London First has today published its report Enhancing Digital Connectivity in London, outlining the role of operators and local authorities in promoting full fibre coverage across the capital.
The Prime Minister has set out an ambition for the UK to achieve 100% coverage of full fibre to the premises (FTTP) by 2025. But delivering this will be no easy task, with only around 8% of the UK currently covered. London is only marginally higher in full fibre coverage at just over 10%, which compares very unfavourably to many international counterparts: for example, some Asian cities already have 100% coverage. While London performs relatively well in superfast connectivity, most experts agree that full fibre (or 5G with fixed fibre connections for backhaul) is the right way to future-proof the telecoms network. Slow roll-out poses significant risks to London’s global competitiveness.
Our report identifies a number of local barriers to digital infrastructure deployment in London, including some of the unique planning-related challenges posed by London’s fragmented borough system and problems negotiating wayleaves (contractual access agreements between landlords and telecommunications providers).
The good news is that some key measures have been taken by public bodies to help promote full fibre and 5G deployment. Central government has set up a barrier-busting taskforce, and the GLA has established a Connected London team, which has just promoted a standardised wayleave for mobile that will help simplify the process for accessing properties.
During our research, we also spoke to some key London boroughs that have been proactive in developing digital strategies. These were:
The City of London Corporation, which has created a standardised wayleave for fixed-line connections that is being used as a template by many other councils in London.
Southwark Council, which secured a non-exclusive wayleave for roll out of a full fibre network to its social housing, with over 70% of the stock now having full fibre installed.
Hackney Council, which is in the process of doing the same with its housing stock; and
Kensington and Chelsea, which has been promoting coordination between officials, operators and councils by holding regular street works meetings.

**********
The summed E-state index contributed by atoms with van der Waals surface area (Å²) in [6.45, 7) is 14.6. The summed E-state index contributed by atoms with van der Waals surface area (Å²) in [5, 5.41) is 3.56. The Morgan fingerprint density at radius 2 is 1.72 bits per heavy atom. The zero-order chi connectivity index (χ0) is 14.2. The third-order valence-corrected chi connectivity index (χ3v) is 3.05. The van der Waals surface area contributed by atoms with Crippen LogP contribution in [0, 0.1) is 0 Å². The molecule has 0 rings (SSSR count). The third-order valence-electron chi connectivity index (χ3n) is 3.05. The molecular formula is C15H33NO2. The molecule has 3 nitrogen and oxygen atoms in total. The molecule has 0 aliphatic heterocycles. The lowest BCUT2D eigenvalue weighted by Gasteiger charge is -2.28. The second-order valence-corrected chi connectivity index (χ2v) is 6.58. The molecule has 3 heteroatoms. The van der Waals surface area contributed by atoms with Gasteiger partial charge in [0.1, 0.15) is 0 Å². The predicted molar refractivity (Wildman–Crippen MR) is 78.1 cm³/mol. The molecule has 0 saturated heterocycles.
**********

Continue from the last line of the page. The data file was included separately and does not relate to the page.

But more needs to be done to promote further full fibre and 5G coverage in London. Our report recommends:
Asks of national government
The Government should consider whether to give network builders the right to access property and install new connections if set procedures have been followed, as well as publish its response to the consultation on making it mandatory to connect new-build homes to full fibre.
Moreover, the business rates regime needs to incentivise investment in new fibre. An example of the way this could be further achieved is to extend business rates relief on new fibre for a longer period to support the Prime Minister’s ambition to achieve full fibre coverage across the UK by 2025.
Asks of local authorities
Some of London’s boroughs have already shown strong leadership in improving the roll-out of digital infrastructure. Best practice should be adopted across London boroughs.
Asks of operators
Operators can play their part by working closely with boroughs to better understand the specific local challenges and help local authority officers make the case to leaders and residents by conveying the wider community benefits of digital connectivity.
Call for creation of a London Full Fibre Taskforce
Operators need to understand the perspective of local authorities – and, vice versa, local councils need to understand the logistical and commercial challenges facing operators. Accordingly, we are calling for the creation of a Full Fibre Task Force for London to bring together the GLA, boroughs, landowners, developers and operators to formalise regular engagement and drive an action plan to achieve ubiquitous, reliable, high-speed data in London by 2025. London Councils would be well placed to facilitate and promote this task force.
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